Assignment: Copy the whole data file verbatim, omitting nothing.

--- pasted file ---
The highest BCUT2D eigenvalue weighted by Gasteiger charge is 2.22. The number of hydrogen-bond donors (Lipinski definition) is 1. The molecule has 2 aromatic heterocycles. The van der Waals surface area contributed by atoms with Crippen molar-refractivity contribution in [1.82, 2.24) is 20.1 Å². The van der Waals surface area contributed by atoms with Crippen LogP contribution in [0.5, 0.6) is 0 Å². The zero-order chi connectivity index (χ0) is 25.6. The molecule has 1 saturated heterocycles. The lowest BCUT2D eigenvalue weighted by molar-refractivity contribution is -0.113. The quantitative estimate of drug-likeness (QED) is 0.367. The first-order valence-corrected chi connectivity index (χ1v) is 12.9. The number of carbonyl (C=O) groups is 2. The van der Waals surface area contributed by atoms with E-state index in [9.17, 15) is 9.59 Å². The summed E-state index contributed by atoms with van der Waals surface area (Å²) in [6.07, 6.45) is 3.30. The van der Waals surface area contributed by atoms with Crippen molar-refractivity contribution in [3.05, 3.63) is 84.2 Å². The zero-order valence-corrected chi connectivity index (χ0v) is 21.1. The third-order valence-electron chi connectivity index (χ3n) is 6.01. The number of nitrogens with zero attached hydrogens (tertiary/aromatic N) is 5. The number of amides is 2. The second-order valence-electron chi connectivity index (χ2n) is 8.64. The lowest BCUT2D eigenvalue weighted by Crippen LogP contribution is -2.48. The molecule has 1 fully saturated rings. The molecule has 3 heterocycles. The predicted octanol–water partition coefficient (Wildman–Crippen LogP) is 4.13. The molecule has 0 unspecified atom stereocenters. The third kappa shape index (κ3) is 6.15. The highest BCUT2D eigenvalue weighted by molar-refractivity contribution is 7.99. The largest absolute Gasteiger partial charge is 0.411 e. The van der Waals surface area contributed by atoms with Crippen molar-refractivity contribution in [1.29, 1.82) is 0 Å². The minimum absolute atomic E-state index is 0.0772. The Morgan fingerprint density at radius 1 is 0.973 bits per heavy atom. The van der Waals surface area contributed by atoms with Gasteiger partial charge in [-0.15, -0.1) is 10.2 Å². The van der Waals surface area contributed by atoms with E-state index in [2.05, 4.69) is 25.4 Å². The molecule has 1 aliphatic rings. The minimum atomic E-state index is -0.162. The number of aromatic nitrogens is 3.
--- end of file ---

The highest BCUT2D eigenvalue weighted by Gasteiger charge is 2.22. The number of hydrogen-bond donors (Lipinski definition) is 1. The molecule has 2 aromatic heterocycles. The van der Waals surface area contributed by atoms with Crippen molar-refractivity contribution in [1.82, 2.24) is 20.1 Å². The van der Waals surface area contributed by atoms with Crippen LogP contribution in [0.5, 0.6) is 0 Å². The zero-order chi connectivity index (χ0) is 25.6. The molecule has 1 saturated heterocycles. The lowest BCUT2D eigenvalue weighted by molar-refractivity contribution is -0.113. The quantitative estimate of drug-likeness (QED) is 0.367. The first-order valence-corrected chi connectivity index (χ1v) is 12.9. The number of carbonyl (C=O) groups is 2. The van der Waals surface area contributed by atoms with E-state index in [9.17, 15) is 9.59 Å². The summed E-state index contributed by atoms with van der Waals surface area (Å²) in [6.07, 6.45) is 3.30. The van der Waals surface area contributed by atoms with Crippen molar-refractivity contribution in [3.05, 3.63) is 84.2 Å². The zero-order valence-corrected chi connectivity index (χ0v) is 21.1. The third-order valence-electron chi connectivity index (χ3n) is 6.01. The number of nitrogens with zero attached hydrogens (tertiary/aromatic N) is 5. The number of amides is 2. The second-order valence-electron chi connectivity index (χ2n) is 8.64. The lowest BCUT2D eigenvalue weighted by Crippen LogP contribution is -2.48. The molecule has 1 fully saturated rings. The molecule has 3 heterocycles. The predicted octanol–water partition coefficient (Wildman–Crippen LogP) is 4.13. The molecule has 0 unspecified atom stereocenters. The third kappa shape index (κ3) is 6.15. The highest BCUT2D eigenvalue weighted by molar-refractivity contribution is 7.99. The largest absolute Gasteiger partial charge is 0.411 e. The van der Waals surface area contributed by atoms with Crippen molar-refractivity contribution in [1.29, 1.82) is 0 Å². The minimum absolute atomic E-state index is 0.0772. The Morgan fingerprint density at radius 1 is 0.973 bits per heavy atom. The van der Waals surface area contributed by atoms with Gasteiger partial charge in [-0.15, -0.1) is 10.2 Å². The van der Waals surface area contributed by atoms with E-state index in [2.05, 4.69) is 25.4 Å². The molecule has 1 aliphatic rings. The minimum atomic E-state index is -0.162. The number of aromatic nitrogens is 3.